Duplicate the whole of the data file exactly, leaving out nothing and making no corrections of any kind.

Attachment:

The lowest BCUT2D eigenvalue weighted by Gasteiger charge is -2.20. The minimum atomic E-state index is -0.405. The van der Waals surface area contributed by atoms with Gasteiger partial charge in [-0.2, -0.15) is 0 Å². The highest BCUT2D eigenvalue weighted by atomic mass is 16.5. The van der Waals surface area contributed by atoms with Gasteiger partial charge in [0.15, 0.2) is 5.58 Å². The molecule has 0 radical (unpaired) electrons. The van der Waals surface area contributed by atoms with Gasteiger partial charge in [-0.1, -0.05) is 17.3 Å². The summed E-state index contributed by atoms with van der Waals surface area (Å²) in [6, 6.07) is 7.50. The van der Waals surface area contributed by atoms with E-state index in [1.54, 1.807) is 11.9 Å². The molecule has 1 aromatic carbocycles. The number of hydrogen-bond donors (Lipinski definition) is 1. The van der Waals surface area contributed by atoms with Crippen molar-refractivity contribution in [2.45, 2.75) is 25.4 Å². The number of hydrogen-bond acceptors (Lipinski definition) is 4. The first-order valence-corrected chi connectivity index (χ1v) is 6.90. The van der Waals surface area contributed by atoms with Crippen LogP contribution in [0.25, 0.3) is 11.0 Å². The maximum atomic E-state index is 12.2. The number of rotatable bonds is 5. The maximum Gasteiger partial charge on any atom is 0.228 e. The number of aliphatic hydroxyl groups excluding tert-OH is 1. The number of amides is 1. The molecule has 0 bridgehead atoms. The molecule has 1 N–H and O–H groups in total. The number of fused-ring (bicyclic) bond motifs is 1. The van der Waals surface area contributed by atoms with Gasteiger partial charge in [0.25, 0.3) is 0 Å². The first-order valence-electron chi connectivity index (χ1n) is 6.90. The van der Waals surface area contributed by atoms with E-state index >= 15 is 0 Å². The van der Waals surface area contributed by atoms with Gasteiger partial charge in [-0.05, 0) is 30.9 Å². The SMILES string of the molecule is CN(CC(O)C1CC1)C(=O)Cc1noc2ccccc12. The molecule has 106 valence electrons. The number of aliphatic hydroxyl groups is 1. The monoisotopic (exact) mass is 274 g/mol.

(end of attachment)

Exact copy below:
The lowest BCUT2D eigenvalue weighted by Gasteiger charge is -2.20. The minimum atomic E-state index is -0.405. The van der Waals surface area contributed by atoms with Gasteiger partial charge in [-0.2, -0.15) is 0 Å². The highest BCUT2D eigenvalue weighted by atomic mass is 16.5. The van der Waals surface area contributed by atoms with Gasteiger partial charge in [0.15, 0.2) is 5.58 Å². The molecule has 0 radical (unpaired) electrons. The van der Waals surface area contributed by atoms with Gasteiger partial charge in [-0.1, -0.05) is 17.3 Å². The summed E-state index contributed by atoms with van der Waals surface area (Å²) in [6, 6.07) is 7.50. The van der Waals surface area contributed by atoms with E-state index in [1.54, 1.807) is 11.9 Å². The molecule has 1 aromatic carbocycles. The number of hydrogen-bond donors (Lipinski definition) is 1. The van der Waals surface area contributed by atoms with Crippen molar-refractivity contribution in [2.45, 2.75) is 25.4 Å². The number of hydrogen-bond acceptors (Lipinski definition) is 4. The first-order valence-corrected chi connectivity index (χ1v) is 6.90. The van der Waals surface area contributed by atoms with Crippen LogP contribution in [0.25, 0.3) is 11.0 Å². The maximum atomic E-state index is 12.2. The number of rotatable bonds is 5. The maximum Gasteiger partial charge on any atom is 0.228 e. The number of aliphatic hydroxyl groups excluding tert-OH is 1. The number of amides is 1. The molecule has 0 bridgehead atoms. The molecule has 1 N–H and O–H groups in total. The number of fused-ring (bicyclic) bond motifs is 1. The van der Waals surface area contributed by atoms with Gasteiger partial charge in [0.25, 0.3) is 0 Å². The first-order valence-electron chi connectivity index (χ1n) is 6.90. The van der Waals surface area contributed by atoms with E-state index >= 15 is 0 Å². The van der Waals surface area contributed by atoms with Gasteiger partial charge in [-0.05, 0) is 30.9 Å². The SMILES string of the molecule is CN(CC(O)C1CC1)C(=O)Cc1noc2ccccc12. The molecule has 106 valence electrons. The number of aliphatic hydroxyl groups is 1. The monoisotopic (exact) mass is 274 g/mol.